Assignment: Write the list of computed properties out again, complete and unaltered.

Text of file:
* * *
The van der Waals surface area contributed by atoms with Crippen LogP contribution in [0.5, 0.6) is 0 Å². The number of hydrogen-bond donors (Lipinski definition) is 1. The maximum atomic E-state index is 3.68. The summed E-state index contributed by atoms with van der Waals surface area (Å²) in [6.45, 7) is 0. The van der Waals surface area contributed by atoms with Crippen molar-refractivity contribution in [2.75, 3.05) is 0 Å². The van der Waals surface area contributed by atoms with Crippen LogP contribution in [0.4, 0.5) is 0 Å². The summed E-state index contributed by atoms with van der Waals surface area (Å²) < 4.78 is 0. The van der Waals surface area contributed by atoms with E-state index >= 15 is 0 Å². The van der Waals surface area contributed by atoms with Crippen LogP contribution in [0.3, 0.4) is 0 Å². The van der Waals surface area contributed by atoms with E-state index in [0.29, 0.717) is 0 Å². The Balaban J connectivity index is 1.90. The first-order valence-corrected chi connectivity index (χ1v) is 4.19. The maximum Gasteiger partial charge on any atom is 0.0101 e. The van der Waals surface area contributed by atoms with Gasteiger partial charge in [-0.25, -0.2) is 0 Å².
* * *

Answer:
The van der Waals surface area contributed by atoms with Crippen LogP contribution in [0.5, 0.6) is 0 Å². The number of hydrogen-bond donors (Lipinski definition) is 1. The maximum atomic E-state index is 3.68. The summed E-state index contributed by atoms with van der Waals surface area (Å²) in [6.45, 7) is 0. The van der Waals surface area contributed by atoms with Crippen molar-refractivity contribution in [2.75, 3.05) is 0 Å². The van der Waals surface area contributed by atoms with Crippen LogP contribution in [0.4, 0.5) is 0 Å². The summed E-state index contributed by atoms with van der Waals surface area (Å²) < 4.78 is 0. The van der Waals surface area contributed by atoms with E-state index >= 15 is 0 Å². The van der Waals surface area contributed by atoms with Crippen LogP contribution in [0.3, 0.4) is 0 Å². The van der Waals surface area contributed by atoms with E-state index in [0.29, 0.717) is 0 Å². The Balaban J connectivity index is 1.90. The first-order valence-corrected chi connectivity index (χ1v) is 4.19. The maximum Gasteiger partial charge on any atom is 0.0101 e. The van der Waals surface area contributed by atoms with Gasteiger partial charge in [-0.25, -0.2) is 0 Å².